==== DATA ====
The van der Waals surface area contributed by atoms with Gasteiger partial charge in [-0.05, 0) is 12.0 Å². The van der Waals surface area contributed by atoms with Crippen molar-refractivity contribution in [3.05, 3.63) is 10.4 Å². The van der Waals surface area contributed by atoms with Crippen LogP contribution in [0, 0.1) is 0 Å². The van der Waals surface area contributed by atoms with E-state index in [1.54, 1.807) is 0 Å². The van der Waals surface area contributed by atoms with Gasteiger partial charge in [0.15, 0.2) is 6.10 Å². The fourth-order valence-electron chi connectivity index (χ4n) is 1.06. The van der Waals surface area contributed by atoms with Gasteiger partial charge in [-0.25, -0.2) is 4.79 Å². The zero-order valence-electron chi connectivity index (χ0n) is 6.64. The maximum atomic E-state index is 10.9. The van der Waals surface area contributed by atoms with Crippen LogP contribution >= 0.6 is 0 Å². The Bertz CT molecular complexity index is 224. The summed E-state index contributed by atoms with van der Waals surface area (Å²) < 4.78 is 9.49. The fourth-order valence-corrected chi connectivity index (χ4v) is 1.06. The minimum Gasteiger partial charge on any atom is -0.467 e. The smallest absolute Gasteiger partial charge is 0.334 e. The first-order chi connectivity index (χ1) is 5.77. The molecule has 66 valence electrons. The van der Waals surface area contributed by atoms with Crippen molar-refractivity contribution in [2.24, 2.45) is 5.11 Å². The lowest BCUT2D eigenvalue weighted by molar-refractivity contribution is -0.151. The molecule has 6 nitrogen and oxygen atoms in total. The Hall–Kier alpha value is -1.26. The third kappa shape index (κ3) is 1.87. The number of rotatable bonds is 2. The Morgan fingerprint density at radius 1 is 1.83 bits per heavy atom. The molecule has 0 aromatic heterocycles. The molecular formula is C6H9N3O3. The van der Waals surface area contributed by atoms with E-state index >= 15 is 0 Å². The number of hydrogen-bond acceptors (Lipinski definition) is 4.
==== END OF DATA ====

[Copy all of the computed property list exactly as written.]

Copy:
The van der Waals surface area contributed by atoms with Gasteiger partial charge in [-0.05, 0) is 12.0 Å². The van der Waals surface area contributed by atoms with Crippen molar-refractivity contribution in [3.05, 3.63) is 10.4 Å². The van der Waals surface area contributed by atoms with Crippen LogP contribution in [0, 0.1) is 0 Å². The van der Waals surface area contributed by atoms with E-state index in [1.54, 1.807) is 0 Å². The van der Waals surface area contributed by atoms with Gasteiger partial charge in [0.15, 0.2) is 6.10 Å². The fourth-order valence-electron chi connectivity index (χ4n) is 1.06. The van der Waals surface area contributed by atoms with Gasteiger partial charge in [-0.25, -0.2) is 4.79 Å². The zero-order valence-electron chi connectivity index (χ0n) is 6.64. The maximum atomic E-state index is 10.9. The van der Waals surface area contributed by atoms with Crippen LogP contribution >= 0.6 is 0 Å². The Bertz CT molecular complexity index is 224. The summed E-state index contributed by atoms with van der Waals surface area (Å²) < 4.78 is 9.49. The fourth-order valence-corrected chi connectivity index (χ4v) is 1.06. The minimum Gasteiger partial charge on any atom is -0.467 e. The smallest absolute Gasteiger partial charge is 0.334 e. The first-order chi connectivity index (χ1) is 5.77. The molecule has 66 valence electrons. The van der Waals surface area contributed by atoms with Crippen molar-refractivity contribution in [2.24, 2.45) is 5.11 Å². The lowest BCUT2D eigenvalue weighted by molar-refractivity contribution is -0.151. The molecule has 6 nitrogen and oxygen atoms in total. The Hall–Kier alpha value is -1.26. The third kappa shape index (κ3) is 1.87. The number of rotatable bonds is 2. The Morgan fingerprint density at radius 1 is 1.83 bits per heavy atom. The molecule has 0 aromatic heterocycles. The molecular formula is C6H9N3O3. The van der Waals surface area contributed by atoms with E-state index >= 15 is 0 Å². The number of hydrogen-bond acceptors (Lipinski definition) is 4.